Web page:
Here I stand on Observation Hill. If the Devil made me an offer at this moment, I feel sure I would accept. The kingdom of ice and snow is spread at my feet. From Observation Hill, on 25 February 1998, I look down on McMurdo Sound, a wide fjord plated over with white; and on the shore, McMurdo Base, the largest scientific station in the Antarctic. Its labs, its dorms, its industrial landscape of gasoline storage tanks and warehousing, all fill a hollow in the tip of Hut Point Peninsular on Ross Island. When we landed this morning, the three-dimensional glory of this scene was folded neatly flat, a lateral panorama. Sunrise behind Ross Island had lit the horizon to the west in pinks and golds but the near slopes of the land were still in deep blue shadow, chill as a wine cellar where the sun has never reached. Our Russian tour ship was moored off McMurdo’s ice pier, in a black lane of open water trembling between liquid and solid. The rubber boats ferrying us to shore picked up a glassy crust at the waterline, and left a slow, oily rocking where they passed. American guides met us, and led us up through McMurdo to the road that goes to the airstrip: the only road in Antarctica, and therefore inevitably known as Antarctic One. When Antarctic One crossed the saddle in the ring of hills around McMurdo, we struck off to the side, up the volcanic cone of Ob Hill. The last 300 – 400 feet were a hard-breathing scramble up a seam of dark clinker that forms a ridge in the snow. Then suddenly we were in sunlight. But not sunlight in the usual sense, seen from within the swathing greens and living haze of the biosphere it fuels so generously. The sun rising here has a hard white glitter, like a welding torch. Clearly, it was a bright star, close by. Here, I thought, you don’t need to read about the ozone hole overhead, or to see satellite photographs of the solar wind bombarding the poles, to know that some of the filters in the sky have been withdrawn. Your body feels it, distinctly. There are fewer veils between you and what lies beyond. You get a glimpse into the furnace.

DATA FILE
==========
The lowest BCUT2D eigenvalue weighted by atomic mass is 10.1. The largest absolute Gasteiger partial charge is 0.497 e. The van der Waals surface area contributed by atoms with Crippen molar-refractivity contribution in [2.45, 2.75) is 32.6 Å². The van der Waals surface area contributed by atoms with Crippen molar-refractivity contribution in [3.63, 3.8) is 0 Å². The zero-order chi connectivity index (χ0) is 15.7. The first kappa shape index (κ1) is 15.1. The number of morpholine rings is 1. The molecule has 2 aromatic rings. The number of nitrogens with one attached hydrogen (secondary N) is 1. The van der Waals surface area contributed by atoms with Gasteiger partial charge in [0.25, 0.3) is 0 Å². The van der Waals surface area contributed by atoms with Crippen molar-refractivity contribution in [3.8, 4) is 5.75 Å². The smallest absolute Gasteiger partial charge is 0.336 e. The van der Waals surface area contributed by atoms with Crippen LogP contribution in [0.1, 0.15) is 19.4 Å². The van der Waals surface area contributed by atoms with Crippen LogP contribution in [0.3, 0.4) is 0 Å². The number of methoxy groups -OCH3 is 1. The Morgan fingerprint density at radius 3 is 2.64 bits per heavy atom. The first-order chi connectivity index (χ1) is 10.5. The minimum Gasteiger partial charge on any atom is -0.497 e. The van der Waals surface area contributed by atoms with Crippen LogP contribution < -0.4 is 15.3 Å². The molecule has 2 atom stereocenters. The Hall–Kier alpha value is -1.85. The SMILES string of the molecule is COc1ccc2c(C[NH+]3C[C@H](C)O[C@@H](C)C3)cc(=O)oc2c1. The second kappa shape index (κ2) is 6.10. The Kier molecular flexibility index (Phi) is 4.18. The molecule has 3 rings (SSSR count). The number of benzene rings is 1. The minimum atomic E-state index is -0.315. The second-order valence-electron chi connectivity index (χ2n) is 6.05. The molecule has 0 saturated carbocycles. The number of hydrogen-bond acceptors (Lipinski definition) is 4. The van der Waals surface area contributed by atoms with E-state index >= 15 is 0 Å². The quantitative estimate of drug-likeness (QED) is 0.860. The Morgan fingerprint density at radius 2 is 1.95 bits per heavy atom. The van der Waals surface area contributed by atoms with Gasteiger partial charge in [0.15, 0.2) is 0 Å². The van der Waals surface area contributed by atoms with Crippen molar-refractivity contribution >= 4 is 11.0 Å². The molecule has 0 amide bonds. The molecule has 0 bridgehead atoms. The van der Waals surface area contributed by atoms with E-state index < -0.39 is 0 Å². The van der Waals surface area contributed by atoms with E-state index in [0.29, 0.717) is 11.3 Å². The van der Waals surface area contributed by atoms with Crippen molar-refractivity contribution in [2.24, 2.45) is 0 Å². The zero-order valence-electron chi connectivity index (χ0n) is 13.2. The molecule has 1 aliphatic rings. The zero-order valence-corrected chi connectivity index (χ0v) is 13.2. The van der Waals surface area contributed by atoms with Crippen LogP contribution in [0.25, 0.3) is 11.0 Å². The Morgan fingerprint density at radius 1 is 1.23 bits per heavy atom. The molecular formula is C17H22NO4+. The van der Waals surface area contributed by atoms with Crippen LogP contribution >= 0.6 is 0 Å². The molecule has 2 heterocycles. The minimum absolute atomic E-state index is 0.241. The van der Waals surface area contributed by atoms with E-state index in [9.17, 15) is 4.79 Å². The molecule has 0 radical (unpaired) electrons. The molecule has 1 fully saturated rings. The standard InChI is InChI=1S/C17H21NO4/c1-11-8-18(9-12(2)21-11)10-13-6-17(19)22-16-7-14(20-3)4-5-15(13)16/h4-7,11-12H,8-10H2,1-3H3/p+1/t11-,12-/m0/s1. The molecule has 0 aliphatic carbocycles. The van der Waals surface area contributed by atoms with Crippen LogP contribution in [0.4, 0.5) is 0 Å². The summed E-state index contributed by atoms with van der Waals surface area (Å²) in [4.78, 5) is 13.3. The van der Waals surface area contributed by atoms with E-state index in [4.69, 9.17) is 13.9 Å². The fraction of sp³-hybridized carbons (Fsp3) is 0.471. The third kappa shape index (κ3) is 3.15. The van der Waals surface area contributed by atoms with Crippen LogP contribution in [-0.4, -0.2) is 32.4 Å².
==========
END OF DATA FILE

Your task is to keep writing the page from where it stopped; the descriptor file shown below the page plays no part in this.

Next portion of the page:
And now McMurdo is a strew of coloured cubes and cuboids down below, linked by dirt roads along which toy pick-ups crawl, scattered with radar that register at first glance as Orthodox onion domes. Officially, McMurdo exists for research and logistics. The United States’ National Science Foundation runs it, and hires the skills of the drivers and cargo handlers who keep it running from Antarctic Support Associates, a contracting company. Hercules supply aircraft thunder down from New Zealand, bringing ice and ozone specialists and fuel and stores for distribution to fifty field camps. All very utilitarian: yet somewhere along the line McMurdo reached critical mass with all that activity, and gained the kind of identity that sustains itself. The inhabitants call it Mac Town, and even in the last week of February, with the summer contingent of more than a thousand people flown away, and a skeleton crew of 160 battening down for the coming winter – muffling empty buildings, draining fluids from the overhead supply lines – the streets still have a little urban bustle.